Vidalia onions are grown over a long season. Growers begin growing transplants in the fall and aren't finished with the crop until late spring the following year.
If you didn't start your seed last fall, don't worry. Transplants are available. Local feed-and-seed, building-supply and department stores are sources. Transplants are typically dug and sold bare-root in bundles.
Most commercial growers will transplant their onions between Thanksgiving and Christmas. Weather and other factors can delay their planting, though. It isn't unusual for growers to still be planting in January and even into February.
Purchased transplants can be planted in January and February without any problems. But because it is somewhat later than the usual planting date, the onions may be smaller than expected at harvest.
Be sure to select only locally grown onions. Onion seeds, sets or transplants from catalogs may not be Vidalia types.
Onions are day-length sensitive, and onions for this part of the country are called short-day onions. This means that during the short days of winter, these onions will form bulbs. Onions grown elsewhere are called long-day onions because they form bulbs during summer.
When choosing transplants, select only bundles that look fresh and green and have no dead leaves. These bundles should be kept moist in the store and when you bring them home until planting. However, overly wet onions can develop disease problems and should be avoided.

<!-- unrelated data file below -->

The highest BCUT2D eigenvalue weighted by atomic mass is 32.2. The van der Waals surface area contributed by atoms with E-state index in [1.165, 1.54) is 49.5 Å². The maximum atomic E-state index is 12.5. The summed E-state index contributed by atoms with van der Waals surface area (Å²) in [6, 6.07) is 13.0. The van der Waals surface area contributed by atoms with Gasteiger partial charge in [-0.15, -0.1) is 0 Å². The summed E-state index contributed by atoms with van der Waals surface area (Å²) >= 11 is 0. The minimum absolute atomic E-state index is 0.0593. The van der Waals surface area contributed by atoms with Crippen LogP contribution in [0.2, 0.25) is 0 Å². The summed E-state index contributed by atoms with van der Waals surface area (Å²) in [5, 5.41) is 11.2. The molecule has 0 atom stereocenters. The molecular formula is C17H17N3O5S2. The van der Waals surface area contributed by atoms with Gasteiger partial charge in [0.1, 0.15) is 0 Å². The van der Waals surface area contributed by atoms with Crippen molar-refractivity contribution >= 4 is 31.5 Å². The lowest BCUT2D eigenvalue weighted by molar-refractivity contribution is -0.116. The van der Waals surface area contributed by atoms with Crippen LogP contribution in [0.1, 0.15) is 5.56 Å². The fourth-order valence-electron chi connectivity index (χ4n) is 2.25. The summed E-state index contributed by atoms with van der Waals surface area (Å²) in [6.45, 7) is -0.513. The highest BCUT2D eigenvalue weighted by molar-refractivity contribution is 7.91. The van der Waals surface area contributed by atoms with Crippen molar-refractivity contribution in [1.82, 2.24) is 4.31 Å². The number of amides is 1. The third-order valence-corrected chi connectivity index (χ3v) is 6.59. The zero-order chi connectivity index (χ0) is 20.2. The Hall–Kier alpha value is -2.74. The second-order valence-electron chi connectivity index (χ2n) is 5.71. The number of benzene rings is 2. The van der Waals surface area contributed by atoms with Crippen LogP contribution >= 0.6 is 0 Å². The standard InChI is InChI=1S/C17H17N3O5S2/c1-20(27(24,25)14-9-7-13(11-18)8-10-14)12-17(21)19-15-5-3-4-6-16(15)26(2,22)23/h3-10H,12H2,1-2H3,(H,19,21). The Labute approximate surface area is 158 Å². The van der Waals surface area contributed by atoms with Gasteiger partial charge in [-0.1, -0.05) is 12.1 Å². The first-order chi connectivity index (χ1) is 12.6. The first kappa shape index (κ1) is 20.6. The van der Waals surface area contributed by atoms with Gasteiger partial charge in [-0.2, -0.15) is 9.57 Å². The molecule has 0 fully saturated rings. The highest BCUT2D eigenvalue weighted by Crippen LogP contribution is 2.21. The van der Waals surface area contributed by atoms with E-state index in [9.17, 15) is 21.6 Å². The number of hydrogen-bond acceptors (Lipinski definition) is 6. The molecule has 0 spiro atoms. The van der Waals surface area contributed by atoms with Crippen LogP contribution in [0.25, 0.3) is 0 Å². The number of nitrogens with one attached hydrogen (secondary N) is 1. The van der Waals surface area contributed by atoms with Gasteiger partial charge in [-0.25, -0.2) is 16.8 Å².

Prepare your garden well in advance. Apply fertilizer, and work it into the soil. Onions are heavy feeders, so get a soil test to determine the right amount of fertilizer to use. Your county extension office can handle this for you.
The tops of your transplants may have been clipped when pulled and bundled. If not, clip them yourself to a length of 3 to 5 inches before planting.
Plant the onions 1 to 2 inches deep with 4 to 5 inches between each transplant in the row. Rows can be spaced 12 to 14 inches apart.
Keep an eye on them. Pay particular attention to watering, especially during the first two weeks after transplanting.
(George Boyhan is a Cooperative Extension horticulturist with the University of Georgia College of Agricultural and Environmental Sciences)